April 2, 2018 - 6:00 pm
AddressKoç University Research Center for Anatolian Civilizations (ANAMED). Tomtom Mah. Istiklal Cad. Merkez Han, No: 181 View map
Dear friends and colleagues,
We are happy to invite you to our upcoming seminar, by Nasser Yassin (American University of Beirut) on how Lebanon has been coping with the mass influx of Syrian refugees over the past years with the title, “Coping With the Highest Rate of Refugee per Capita in the World? Muddling-through vs. Adaptive Mechanisms?”. The seminar is organized in collaboration with Koç University’s Center for Asian Studies (KUASIA) and will take place on Monday, April 2nd, 2018 at 18:00 in Koç University Research Center for Anatolian Civilizations (ANAMED) seminar room in Beyoğlu. Below you may find more details and we look forward to your attendance.
Coping With the Highest Rate of Refugee per Capita in the World? Muddling-through vs. Adaptive Mechanisms?
Date and Place:
2 April 2018, 18:00. Koç University Research Center for Anatolian Civilizations (ANAMED). Tomtom Mah. Istiklal Cad. Merkez Han, No: 181
Since the beginning of the Syrian civil war more than five years ago, Lebanon has received around 1 million refugees (1.5 million according to Government of Lebanon). They currently make up around 25% of the country’s population, the highest rate of refugee per capita in the world. The vast majority of those refugees are destitute with 54% of them relying on food vouchers and assistance. Yet, and in the midst of a protracted political crisis in Lebanon the country hasn’t imploded.
In this talk, Nasser Yassin from the American University of Beirut will address these critical questions and will reflect on the historical, social and political-economic factors that have helped Lebanon handle, so far, the largest refugee crisis in its modern history. He will argue that in the absence of a concerted policy by the Government to tackle the refugee crisis, ‘informal adaptive mechanisms’ have played a significant role in maintaining the ‘resilience’ of refugees and their host communities. Based on his research in Lebanon and across the Middle East, he will show that although informal mechanisms are not recognized by the state and are often neglected by the formal response and humanitarian system, they have emerged as major coping strategy for refugees in accessing essential social services and economic opportunities. He will delve, at the end, on whether the ‘elasticity’ of the informal adaptive mechanisms is reaching a breaking point.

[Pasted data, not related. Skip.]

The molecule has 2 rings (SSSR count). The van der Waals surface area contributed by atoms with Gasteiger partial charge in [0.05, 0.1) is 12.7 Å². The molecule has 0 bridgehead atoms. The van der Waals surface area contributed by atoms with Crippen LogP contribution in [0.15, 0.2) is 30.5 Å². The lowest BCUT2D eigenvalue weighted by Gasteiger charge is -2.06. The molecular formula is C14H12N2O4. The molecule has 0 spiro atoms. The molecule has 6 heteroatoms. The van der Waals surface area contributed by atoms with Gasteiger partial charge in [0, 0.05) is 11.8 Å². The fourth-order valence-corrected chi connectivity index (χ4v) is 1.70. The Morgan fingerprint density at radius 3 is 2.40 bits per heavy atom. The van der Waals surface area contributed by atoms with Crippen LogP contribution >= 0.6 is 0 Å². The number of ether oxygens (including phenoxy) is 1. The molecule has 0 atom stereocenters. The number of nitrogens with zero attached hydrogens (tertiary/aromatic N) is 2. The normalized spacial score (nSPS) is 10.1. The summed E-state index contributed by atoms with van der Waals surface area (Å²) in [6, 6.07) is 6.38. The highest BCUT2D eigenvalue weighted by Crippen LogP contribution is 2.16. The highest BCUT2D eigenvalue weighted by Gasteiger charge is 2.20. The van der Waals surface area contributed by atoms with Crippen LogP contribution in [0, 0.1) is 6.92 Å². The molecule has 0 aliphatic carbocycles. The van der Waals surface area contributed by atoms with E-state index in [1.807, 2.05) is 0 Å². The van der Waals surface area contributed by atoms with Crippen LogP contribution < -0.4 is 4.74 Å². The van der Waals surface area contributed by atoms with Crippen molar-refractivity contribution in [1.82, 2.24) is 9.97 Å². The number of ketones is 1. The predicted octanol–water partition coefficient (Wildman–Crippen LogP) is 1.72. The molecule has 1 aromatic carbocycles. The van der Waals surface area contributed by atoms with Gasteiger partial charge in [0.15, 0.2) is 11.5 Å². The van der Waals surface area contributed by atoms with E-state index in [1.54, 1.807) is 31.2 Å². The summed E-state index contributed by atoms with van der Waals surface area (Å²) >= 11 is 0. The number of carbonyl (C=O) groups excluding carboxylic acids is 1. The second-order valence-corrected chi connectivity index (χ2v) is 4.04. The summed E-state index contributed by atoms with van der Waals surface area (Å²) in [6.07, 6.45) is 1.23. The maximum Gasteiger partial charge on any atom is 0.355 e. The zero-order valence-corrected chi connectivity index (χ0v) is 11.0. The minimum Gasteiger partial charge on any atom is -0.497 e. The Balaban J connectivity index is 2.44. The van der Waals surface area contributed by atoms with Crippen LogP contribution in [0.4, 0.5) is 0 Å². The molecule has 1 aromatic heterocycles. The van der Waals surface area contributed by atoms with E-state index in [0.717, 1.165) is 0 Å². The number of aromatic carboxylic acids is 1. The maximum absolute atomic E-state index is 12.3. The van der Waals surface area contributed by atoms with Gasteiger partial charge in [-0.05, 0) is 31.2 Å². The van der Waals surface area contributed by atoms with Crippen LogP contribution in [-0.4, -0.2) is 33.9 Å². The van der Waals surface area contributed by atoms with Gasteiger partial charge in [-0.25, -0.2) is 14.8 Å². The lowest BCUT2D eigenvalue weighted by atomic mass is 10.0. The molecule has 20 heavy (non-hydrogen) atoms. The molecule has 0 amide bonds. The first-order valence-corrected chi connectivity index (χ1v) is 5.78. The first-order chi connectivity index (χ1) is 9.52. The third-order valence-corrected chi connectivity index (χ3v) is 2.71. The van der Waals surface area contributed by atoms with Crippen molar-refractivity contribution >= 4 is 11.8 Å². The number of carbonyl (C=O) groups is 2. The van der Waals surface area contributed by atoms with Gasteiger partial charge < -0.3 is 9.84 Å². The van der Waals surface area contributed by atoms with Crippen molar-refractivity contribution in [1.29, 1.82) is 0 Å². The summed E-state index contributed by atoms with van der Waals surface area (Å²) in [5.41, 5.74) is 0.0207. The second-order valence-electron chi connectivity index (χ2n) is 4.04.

Dr. Nasser Yassin is the Director of Research at the Issam Fares Institute for Public Policy and International Affairs, and assistant professor of policy and planning at the Health Management and Policy Department at the Faculty of Health Sciences at the American University of Beirut (AUB), Lebanon. He co-chairs the AUB4Refugees Initiative that aims to bring together and build synergy among faculty and departments in AUB responding to the Syrian refugee crisis. He holds a PhD from University College London (UCL), an MSc from London School of Economics (LSE), and an MSc and BSc from the American University of Beirut (AUB). His research and practice interests are in development planning and policy-making in fragile and transition states. He researches and works on policy and social innovation especially in areas of refugee, youth and health policies and programs. His current work looks at how civil society actors, community groups and informal networks can influence policies and programs. He is currently leading a research project on understanding the informal adaptive mechanisms among refugees and their host communities in the Middle East. He is author of more than 30 internationally published articles and reports. His work has been featured in The Economist, Al-Jazeera, The Daily Star and Al-Monitor, among others.